Making the best use of the school holidaysApril 14th, 2016 Category: Schools
No matter what time of year it is, primary schools can be hectic places at the best of time. One of the main reasons for this is that so many different people use or visit schools for various reasons including parents, teachers, caters, pastoral staff and a whole host of others.
In addition, school facilities are often used by community groups to hold classes and activities that are open to the public. All of these can often mean that cleaning the building can be a challenging venture at the best of times.
However, order to meet basic standards of hygiene, and ensure the school environment is fit for purpose, it’s vital that the cleaners come in every day. Once school is over and the children have left, it's time to empty the bins, vacuum-clean the carpets, wash down the work surfaces and remove any other mess that appears.
On a normal working week, the cleaners have limited time to get the school ready for the next working day, when the whole process begins again. The pupils and teachers arrive, use the premises all day, and create more work for the cleaners. This cycle continues throughout the year.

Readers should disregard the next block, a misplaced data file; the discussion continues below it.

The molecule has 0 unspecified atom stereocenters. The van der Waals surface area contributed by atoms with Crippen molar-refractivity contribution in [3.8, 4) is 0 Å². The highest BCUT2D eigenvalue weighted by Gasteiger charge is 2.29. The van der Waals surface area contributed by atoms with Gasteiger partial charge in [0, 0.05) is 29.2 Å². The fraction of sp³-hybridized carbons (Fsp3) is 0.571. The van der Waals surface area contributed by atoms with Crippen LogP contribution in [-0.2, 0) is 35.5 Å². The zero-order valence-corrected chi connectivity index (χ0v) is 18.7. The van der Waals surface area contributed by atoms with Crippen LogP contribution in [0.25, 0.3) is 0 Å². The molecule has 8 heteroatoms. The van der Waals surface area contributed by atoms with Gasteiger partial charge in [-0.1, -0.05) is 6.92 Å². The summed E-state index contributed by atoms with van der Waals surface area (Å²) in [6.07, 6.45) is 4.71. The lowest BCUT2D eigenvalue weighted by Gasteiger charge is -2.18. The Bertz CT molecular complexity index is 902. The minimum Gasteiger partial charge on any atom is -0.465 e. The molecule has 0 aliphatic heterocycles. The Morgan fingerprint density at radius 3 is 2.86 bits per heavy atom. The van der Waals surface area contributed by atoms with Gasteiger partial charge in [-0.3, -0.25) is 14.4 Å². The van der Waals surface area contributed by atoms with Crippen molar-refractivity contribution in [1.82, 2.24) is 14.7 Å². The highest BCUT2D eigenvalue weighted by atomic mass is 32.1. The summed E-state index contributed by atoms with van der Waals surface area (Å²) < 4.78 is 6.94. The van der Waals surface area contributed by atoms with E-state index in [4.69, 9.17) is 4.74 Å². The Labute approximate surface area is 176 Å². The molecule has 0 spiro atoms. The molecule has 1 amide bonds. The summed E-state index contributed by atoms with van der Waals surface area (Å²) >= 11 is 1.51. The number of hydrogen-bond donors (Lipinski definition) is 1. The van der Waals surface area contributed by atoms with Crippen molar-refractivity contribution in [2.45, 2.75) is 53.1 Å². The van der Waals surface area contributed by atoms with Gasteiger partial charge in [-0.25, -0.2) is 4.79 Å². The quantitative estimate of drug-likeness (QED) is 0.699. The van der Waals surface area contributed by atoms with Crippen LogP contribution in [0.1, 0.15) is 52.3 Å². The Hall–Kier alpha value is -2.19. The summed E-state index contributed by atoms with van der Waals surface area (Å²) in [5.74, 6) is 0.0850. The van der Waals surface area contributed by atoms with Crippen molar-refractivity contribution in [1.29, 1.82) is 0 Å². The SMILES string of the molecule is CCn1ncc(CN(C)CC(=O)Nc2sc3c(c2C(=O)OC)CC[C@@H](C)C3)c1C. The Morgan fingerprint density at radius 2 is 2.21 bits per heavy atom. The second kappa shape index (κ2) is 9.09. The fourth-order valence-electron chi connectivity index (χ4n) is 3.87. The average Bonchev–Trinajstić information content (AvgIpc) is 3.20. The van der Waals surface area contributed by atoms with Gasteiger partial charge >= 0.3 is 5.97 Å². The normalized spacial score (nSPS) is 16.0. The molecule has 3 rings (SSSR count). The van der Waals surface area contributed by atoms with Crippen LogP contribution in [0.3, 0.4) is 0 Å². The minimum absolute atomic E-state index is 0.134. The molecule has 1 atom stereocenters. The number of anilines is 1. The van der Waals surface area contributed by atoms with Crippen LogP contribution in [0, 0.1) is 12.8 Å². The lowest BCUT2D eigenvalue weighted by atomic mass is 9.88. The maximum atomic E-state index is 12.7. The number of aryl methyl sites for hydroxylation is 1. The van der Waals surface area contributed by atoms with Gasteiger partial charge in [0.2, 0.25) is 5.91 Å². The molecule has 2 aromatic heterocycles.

But over a period of weeks and months, it becomes harder and harder to achieve optimum levels of cleanliness. This is because dirt and grime slowly accumulates over the course of the academic year – sometimes in plain sight, and at other times hidden from view. Whether in the classrooms, staff room, offices, gym, kitchens or toilets, there are certain areas which eventually require a deep clean.
And this is not something that can be done in half an hour at the end of the school day. This is why the school holidays present a great opportunity to improve levels of hygiene within school buildings. Because no lessons are scheduled for several weeks and there are naturally fewer people in the school buildings, this is the perfect time to tackle the bigger, more time-consuming jobs.
It could be the removal of limescale, which has built up over the course of the year in the girls' or boys' toilets. It could be grease behind the cookers in the kitchen, or even dust on top of book cabinets in the classrooms or library. The cleaners will not typically take on these jobs every day during the year – the need may only become clear when small amounts of dirt build up over an extended period.
However these are important tasks nonetheless and cannot afford to be ignored. So when there is an opportunity to conduct a deep clean at quiet periods, it's crucial to complete this to a professional standard.